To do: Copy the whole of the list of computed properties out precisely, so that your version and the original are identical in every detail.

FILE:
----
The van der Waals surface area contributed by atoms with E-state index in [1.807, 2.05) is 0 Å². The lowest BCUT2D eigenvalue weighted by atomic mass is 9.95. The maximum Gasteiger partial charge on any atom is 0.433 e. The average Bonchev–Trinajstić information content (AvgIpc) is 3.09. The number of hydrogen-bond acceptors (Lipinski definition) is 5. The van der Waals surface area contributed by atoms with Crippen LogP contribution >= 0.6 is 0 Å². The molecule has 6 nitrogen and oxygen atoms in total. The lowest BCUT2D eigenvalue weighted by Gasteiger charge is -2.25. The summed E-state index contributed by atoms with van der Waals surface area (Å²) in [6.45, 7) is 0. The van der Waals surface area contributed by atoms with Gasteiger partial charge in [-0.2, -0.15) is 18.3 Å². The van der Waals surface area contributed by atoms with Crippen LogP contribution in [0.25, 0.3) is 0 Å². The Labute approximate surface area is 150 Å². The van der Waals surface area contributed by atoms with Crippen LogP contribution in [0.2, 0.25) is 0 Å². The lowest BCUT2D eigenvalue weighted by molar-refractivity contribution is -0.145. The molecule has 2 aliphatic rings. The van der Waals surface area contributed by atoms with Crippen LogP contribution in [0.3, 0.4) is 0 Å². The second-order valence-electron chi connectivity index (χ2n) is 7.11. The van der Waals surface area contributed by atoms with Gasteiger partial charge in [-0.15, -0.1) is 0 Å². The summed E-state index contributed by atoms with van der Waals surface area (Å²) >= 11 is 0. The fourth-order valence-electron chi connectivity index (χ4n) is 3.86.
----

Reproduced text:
The van der Waals surface area contributed by atoms with E-state index in [1.807, 2.05) is 0 Å². The lowest BCUT2D eigenvalue weighted by atomic mass is 9.95. The maximum Gasteiger partial charge on any atom is 0.433 e. The average Bonchev–Trinajstić information content (AvgIpc) is 3.09. The number of hydrogen-bond acceptors (Lipinski definition) is 5. The van der Waals surface area contributed by atoms with Crippen LogP contribution >= 0.6 is 0 Å². The molecule has 6 nitrogen and oxygen atoms in total. The lowest BCUT2D eigenvalue weighted by Gasteiger charge is -2.25. The summed E-state index contributed by atoms with van der Waals surface area (Å²) in [6.45, 7) is 0. The van der Waals surface area contributed by atoms with Gasteiger partial charge in [-0.2, -0.15) is 18.3 Å². The van der Waals surface area contributed by atoms with Crippen LogP contribution in [0.25, 0.3) is 0 Å². The Labute approximate surface area is 150 Å². The van der Waals surface area contributed by atoms with Crippen LogP contribution in [0.2, 0.25) is 0 Å². The lowest BCUT2D eigenvalue weighted by molar-refractivity contribution is -0.145. The molecule has 2 aliphatic rings. The van der Waals surface area contributed by atoms with Crippen LogP contribution in [0.3, 0.4) is 0 Å². The second-order valence-electron chi connectivity index (χ2n) is 7.11. The van der Waals surface area contributed by atoms with Gasteiger partial charge in [-0.15, -0.1) is 0 Å². The summed E-state index contributed by atoms with van der Waals surface area (Å²) >= 11 is 0. The fourth-order valence-electron chi connectivity index (χ4n) is 3.86.